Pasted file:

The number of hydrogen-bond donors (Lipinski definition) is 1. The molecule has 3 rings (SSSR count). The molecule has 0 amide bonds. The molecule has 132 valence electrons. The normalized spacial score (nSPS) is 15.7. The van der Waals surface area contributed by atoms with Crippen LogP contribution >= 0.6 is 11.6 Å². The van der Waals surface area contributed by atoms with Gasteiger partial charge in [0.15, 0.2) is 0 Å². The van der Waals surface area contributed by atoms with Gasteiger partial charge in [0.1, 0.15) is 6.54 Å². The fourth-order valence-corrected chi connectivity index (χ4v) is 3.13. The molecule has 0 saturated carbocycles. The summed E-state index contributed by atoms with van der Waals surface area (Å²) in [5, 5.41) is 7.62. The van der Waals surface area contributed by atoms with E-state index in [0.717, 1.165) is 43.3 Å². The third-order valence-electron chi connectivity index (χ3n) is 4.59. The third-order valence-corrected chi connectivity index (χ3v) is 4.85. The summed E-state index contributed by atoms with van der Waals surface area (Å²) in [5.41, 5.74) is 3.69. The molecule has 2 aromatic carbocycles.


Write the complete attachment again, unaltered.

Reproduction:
The number of hydrogen-bond donors (Lipinski definition) is 1. The molecule has 3 rings (SSSR count). The molecule has 0 amide bonds. The molecule has 132 valence electrons. The normalized spacial score (nSPS) is 15.7. The van der Waals surface area contributed by atoms with Crippen LogP contribution >= 0.6 is 11.6 Å². The van der Waals surface area contributed by atoms with Gasteiger partial charge in [0.15, 0.2) is 0 Å². The van der Waals surface area contributed by atoms with Gasteiger partial charge in [0.1, 0.15) is 6.54 Å². The fourth-order valence-corrected chi connectivity index (χ4v) is 3.13. The molecule has 0 saturated carbocycles. The summed E-state index contributed by atoms with van der Waals surface area (Å²) in [5, 5.41) is 7.62. The van der Waals surface area contributed by atoms with E-state index in [0.717, 1.165) is 43.3 Å². The third-order valence-electron chi connectivity index (χ3n) is 4.59. The third-order valence-corrected chi connectivity index (χ3v) is 4.85. The summed E-state index contributed by atoms with van der Waals surface area (Å²) in [5.41, 5.74) is 3.69. The molecule has 2 aromatic carbocycles.